When a decimal isn't a decimal - beware
To say the type system in SQL is lax is an not quite
correct, its actually lax, in consistent and very annoying.
The most common feature I come across is that of integers and decimals.
If I declare a variable as decimal(10,4) and assign it the value 10/4 you
could expect a number of things to happen
1. The code doesn't run because you are casting an integer to a decimal
2. The code runs and stores 2.5 in the variable
3. The code runs and does the calculation based on integers 10/4 and
realises truncation will occur (as the destination type is decimal) and raise a
4. The code calculates the 10/4 as integers so results in an integer of 2 and
sticks it in the variable.
In a nice type safe system, i.e. c# one would get 1. The result of an
integer/integer is an integer and you can't store an integer in a decimal. This
is nice because to get the value stored you have to explicitly do a cast. This
makes you think and realise that you probably have to cast the 10 or the 4 to
get the required decimal value of 2.5 returned.
In TSQL however you get 4.
If you want to look at inconsistencies then look at ISNULL and COALESCE.
ISNULL returns the same type as the first parameter and COALESCE returns
the data type based on evaluating all the data types passed to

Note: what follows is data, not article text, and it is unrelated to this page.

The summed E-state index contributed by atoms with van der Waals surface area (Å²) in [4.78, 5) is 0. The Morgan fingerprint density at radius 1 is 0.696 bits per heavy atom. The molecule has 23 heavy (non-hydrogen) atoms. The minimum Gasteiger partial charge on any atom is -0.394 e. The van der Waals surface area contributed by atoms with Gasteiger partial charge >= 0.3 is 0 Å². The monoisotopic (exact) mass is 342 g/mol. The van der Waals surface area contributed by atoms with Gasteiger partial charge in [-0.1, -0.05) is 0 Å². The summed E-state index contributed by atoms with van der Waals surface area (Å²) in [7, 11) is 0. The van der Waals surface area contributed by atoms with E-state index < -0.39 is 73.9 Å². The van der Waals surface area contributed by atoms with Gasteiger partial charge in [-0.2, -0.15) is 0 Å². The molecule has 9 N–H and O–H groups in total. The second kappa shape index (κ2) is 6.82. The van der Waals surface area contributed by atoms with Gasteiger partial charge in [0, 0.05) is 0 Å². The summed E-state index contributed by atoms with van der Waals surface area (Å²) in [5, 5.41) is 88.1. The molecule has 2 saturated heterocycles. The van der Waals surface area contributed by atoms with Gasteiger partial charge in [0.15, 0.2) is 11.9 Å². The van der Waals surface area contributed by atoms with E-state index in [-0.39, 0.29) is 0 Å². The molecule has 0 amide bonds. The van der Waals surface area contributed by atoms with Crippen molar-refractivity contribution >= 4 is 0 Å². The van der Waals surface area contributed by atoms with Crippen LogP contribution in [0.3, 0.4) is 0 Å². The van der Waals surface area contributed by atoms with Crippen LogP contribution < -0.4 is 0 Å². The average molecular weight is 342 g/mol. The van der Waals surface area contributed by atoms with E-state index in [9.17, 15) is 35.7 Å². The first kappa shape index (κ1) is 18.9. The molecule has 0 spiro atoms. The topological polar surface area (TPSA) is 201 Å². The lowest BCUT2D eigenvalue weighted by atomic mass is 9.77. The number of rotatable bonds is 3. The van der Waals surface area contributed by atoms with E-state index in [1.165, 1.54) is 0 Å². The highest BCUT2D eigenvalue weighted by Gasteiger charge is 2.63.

the function and evaluating the top datatype
declare @i int
declare @s varchar(100)
select ISNULL(@s,'100') + '100', ISNULL(@s, 100) + '100'
,COALESCE(@s,'100') + '100', COALESCE(@s, 100) + '100'
This is sort of where I got stuck today, I was using the Radians function to
use in a conversion from longitude and latitude to OS grid reference. This is a
one. I couldn't for the life of me figure out why the TSQL result was vastly
So I debugged the code, thank you SQL 2008 (although I did find a nice
feature I will blog about later).
What I found was this line wasn't returning the same value in TSQL as in C#,
it was returning 0 in TSQL, and even I know 49 degrees isn't 0 radians
@lat0 numeric(29,15)= radians(49)
Gosh I thought I had found bug in TSQL. Then I had a euraka moment, you're
probably already there. I changed the code to
@lat0 numeric(29,15)= radians(49.0)
and it returned the correct value. On looking at BOL it does say that radians
returns the same data type as the value passed. Which to me sounds mad because
the most even for a value of 360 degrees the radians value is only 6 and so the
decimal places are very very important. Whats more any value of degrees
between 0 and 90 is < 1 and so if you only specify an integer for the
degrees, as in my case above, you will get 0.
Anyway lesson learnt. So from now on as well as always changing 10/2 to
10.0/2 I will be making sure any literals passed to functions like this will
also have .0 tagged on the end.